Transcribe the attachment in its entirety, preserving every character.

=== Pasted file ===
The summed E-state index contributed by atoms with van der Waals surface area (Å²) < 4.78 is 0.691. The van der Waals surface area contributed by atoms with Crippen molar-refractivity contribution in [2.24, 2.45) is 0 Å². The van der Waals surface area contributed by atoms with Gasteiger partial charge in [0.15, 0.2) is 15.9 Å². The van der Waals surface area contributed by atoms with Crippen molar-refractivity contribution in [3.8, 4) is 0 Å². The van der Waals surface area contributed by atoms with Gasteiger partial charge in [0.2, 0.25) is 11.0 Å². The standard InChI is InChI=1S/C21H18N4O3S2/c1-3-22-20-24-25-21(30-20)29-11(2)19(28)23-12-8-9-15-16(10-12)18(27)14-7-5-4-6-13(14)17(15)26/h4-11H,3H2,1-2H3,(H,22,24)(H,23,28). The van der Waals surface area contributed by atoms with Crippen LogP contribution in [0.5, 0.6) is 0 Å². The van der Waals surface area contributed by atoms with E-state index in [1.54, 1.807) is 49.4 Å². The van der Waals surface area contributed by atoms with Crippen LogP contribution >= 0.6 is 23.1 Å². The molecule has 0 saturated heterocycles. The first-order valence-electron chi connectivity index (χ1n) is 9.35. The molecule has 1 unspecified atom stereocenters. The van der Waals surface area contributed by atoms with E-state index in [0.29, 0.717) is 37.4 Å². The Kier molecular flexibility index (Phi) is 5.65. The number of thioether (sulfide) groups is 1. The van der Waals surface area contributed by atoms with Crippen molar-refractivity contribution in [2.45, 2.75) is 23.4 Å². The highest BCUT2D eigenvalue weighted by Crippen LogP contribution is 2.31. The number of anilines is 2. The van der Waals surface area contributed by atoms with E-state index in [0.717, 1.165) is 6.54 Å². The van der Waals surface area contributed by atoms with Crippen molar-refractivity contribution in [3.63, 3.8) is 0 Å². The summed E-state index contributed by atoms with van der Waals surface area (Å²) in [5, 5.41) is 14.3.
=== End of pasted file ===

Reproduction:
The summed E-state index contributed by atoms with van der Waals surface area (Å²) < 4.78 is 0.691. The van der Waals surface area contributed by atoms with Crippen molar-refractivity contribution in [2.24, 2.45) is 0 Å². The van der Waals surface area contributed by atoms with Gasteiger partial charge in [0.15, 0.2) is 15.9 Å². The van der Waals surface area contributed by atoms with Crippen molar-refractivity contribution in [3.8, 4) is 0 Å². The van der Waals surface area contributed by atoms with Gasteiger partial charge in [0.2, 0.25) is 11.0 Å². The standard InChI is InChI=1S/C21H18N4O3S2/c1-3-22-20-24-25-21(30-20)29-11(2)19(28)23-12-8-9-15-16(10-12)18(27)14-7-5-4-6-13(14)17(15)26/h4-11H,3H2,1-2H3,(H,22,24)(H,23,28). The van der Waals surface area contributed by atoms with Crippen LogP contribution in [0.5, 0.6) is 0 Å². The van der Waals surface area contributed by atoms with E-state index in [1.54, 1.807) is 49.4 Å². The van der Waals surface area contributed by atoms with Crippen LogP contribution >= 0.6 is 23.1 Å². The molecule has 0 saturated heterocycles. The first-order valence-electron chi connectivity index (χ1n) is 9.35. The molecule has 1 unspecified atom stereocenters. The van der Waals surface area contributed by atoms with E-state index in [0.29, 0.717) is 37.4 Å². The Kier molecular flexibility index (Phi) is 5.65. The number of thioether (sulfide) groups is 1. The van der Waals surface area contributed by atoms with Crippen molar-refractivity contribution in [2.45, 2.75) is 23.4 Å². The highest BCUT2D eigenvalue weighted by Crippen LogP contribution is 2.31. The number of anilines is 2. The van der Waals surface area contributed by atoms with E-state index in [0.717, 1.165) is 6.54 Å². The van der Waals surface area contributed by atoms with Crippen molar-refractivity contribution in [3.63, 3.8) is 0 Å². The summed E-state index contributed by atoms with van der Waals surface area (Å²) in [5, 5.41) is 14.3.